Since it’s introduction, Tesla cars have been on the cutting-edge of innovation. However, to date, the advancements to date made by the Palo Alto-based auto manufacturer have had mixed results when it comes to driver safety.
A car that provides “Autopilot,” once thought to be fodder for sci-fi movies depicting the future, has become a reality. In the process, the so-called “safety feature” has also presented danger on the roads due to mistaken assumptions by drivers.
A Driver’s Responsibility on the Road
The automatic feature ensures that Tesla drivers are in the center of the lane. The car will maintain driving speeds and automatically apply brakes as needed. However, that does not absolve drivers from paying close attention to their surroundings. When using Autopilot, the actual pilot/driver must have their hands on the wheel and eyes on the road.
Yet, as these features grow in prominence, complacency and overreliance have resulted in catastrophe.
In March of 2019, Tesla’s Autopilot was put to the test with tragic consequences. A driver traveling through Delray, Florida, engaged Autopilot 10 seconds before fatally crashing into a semi-truck. According to the National Highway Traffic Safety Administration (NHTSA), he made no attempt to move out of the way and merely flipped a switch, hoping it would avoid a collision.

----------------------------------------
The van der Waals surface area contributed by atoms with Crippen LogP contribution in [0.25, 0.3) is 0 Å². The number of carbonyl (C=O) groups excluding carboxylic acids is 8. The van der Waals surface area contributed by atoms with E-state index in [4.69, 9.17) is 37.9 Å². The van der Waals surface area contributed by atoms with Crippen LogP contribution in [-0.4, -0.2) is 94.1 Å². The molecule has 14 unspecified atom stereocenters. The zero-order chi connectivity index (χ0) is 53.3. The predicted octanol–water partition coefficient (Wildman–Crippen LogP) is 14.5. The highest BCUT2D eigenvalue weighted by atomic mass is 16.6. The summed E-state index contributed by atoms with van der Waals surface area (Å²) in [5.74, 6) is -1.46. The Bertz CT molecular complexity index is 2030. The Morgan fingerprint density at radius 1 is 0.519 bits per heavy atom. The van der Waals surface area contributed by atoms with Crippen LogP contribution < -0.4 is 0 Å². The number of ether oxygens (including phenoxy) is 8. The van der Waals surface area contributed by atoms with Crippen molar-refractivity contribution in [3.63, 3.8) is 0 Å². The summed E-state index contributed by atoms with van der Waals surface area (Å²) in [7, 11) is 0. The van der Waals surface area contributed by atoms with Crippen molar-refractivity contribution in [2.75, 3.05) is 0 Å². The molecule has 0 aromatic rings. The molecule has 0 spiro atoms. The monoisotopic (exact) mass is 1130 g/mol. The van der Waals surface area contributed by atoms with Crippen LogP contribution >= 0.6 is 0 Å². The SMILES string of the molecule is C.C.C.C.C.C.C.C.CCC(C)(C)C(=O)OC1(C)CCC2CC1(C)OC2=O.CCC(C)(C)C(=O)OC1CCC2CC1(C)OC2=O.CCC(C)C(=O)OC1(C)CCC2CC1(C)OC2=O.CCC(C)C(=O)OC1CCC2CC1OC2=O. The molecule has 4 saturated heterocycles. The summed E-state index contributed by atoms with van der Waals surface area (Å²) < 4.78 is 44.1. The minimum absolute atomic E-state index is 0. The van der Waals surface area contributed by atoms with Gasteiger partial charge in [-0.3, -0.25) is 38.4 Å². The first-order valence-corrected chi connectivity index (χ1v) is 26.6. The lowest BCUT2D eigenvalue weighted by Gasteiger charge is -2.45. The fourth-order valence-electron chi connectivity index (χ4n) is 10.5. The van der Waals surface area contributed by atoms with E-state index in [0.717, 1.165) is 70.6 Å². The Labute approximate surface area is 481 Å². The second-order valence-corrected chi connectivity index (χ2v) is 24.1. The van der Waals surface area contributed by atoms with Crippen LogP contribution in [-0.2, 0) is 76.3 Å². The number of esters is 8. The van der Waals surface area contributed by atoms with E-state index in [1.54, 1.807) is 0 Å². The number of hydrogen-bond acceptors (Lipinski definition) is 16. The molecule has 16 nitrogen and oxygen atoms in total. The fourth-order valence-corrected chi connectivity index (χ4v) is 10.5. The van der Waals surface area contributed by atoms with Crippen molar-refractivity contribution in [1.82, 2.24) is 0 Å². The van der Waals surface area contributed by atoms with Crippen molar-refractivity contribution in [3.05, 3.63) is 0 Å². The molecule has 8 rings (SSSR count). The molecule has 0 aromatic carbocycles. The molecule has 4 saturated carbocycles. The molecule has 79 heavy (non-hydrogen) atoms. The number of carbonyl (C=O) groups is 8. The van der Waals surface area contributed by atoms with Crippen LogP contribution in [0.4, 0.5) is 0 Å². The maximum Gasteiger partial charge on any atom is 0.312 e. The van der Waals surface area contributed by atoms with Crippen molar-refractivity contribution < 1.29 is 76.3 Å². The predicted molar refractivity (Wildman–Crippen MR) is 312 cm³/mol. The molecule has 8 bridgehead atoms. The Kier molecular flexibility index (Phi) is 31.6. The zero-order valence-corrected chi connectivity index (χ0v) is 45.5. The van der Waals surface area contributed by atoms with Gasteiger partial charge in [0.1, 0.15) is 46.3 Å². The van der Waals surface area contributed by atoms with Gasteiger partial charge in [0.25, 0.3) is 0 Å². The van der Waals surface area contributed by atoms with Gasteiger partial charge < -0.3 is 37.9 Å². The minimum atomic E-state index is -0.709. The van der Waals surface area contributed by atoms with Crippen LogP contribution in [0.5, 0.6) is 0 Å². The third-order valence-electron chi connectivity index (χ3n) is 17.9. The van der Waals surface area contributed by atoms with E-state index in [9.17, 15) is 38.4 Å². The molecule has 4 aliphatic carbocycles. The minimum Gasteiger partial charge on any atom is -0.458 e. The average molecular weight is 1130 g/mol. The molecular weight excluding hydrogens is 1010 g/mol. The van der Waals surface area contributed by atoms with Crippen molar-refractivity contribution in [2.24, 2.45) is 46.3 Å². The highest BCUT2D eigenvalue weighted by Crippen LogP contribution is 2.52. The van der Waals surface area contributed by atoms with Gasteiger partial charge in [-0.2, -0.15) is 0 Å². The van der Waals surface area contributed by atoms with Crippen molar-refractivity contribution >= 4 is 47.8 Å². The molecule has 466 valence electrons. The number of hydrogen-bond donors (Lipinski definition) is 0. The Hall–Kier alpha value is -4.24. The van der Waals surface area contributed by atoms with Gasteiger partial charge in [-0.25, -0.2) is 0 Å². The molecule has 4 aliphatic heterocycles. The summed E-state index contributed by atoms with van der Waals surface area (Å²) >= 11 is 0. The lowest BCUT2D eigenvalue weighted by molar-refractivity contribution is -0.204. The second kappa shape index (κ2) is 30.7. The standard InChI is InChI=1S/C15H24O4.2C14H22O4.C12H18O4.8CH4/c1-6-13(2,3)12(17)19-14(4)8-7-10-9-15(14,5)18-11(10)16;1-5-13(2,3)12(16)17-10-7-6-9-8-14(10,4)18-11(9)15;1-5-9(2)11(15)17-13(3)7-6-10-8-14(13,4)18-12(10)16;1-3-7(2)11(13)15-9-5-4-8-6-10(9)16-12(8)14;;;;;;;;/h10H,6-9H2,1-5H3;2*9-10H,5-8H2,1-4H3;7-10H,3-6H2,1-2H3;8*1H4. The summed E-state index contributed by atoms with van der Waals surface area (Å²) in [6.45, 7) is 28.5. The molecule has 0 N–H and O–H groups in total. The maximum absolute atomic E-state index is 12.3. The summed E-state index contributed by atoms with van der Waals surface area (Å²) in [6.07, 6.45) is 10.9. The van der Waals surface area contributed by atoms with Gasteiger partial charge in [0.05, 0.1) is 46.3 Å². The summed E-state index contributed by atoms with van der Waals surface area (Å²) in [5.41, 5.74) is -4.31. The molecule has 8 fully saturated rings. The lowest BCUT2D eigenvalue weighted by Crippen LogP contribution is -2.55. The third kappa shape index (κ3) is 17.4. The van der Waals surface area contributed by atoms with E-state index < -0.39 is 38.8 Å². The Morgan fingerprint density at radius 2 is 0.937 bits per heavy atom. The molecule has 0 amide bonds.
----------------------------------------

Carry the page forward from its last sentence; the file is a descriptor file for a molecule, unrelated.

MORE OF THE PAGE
What’s in a Name?
The AAA Foundation for Traffic Safety conducted a study to determine if the actual name of an automated feature makes a difference. Ninety participants were told about an add-on that allowed them not to steer or have their feet on the pedals. Researchers used General Motor’s Super Cruise system that allowed for hands-free driving. The group was misled into believing that two systems were being tested, one called “AutonoDrive” and the other “DriveAssist.”
AutonoDrive focused on driver benefits pertaining to automation. DriveAssist emphasized certain limitations where the driver was still accountable for operating the car.
Forty percent of AutonoDrive “users” believed that the vehicle would, as the name denotes, take action to avoid a collision. Four percent of DriveAssist users shared that belief. Similar numbers and ratios applied when respondents were asked about eating or cellphone use while driving.
Certain cutting-edge technology in automobiles has made driving safer. Overreliance based on brand-name assumptions can negate any benefit and result in split-second tragedy.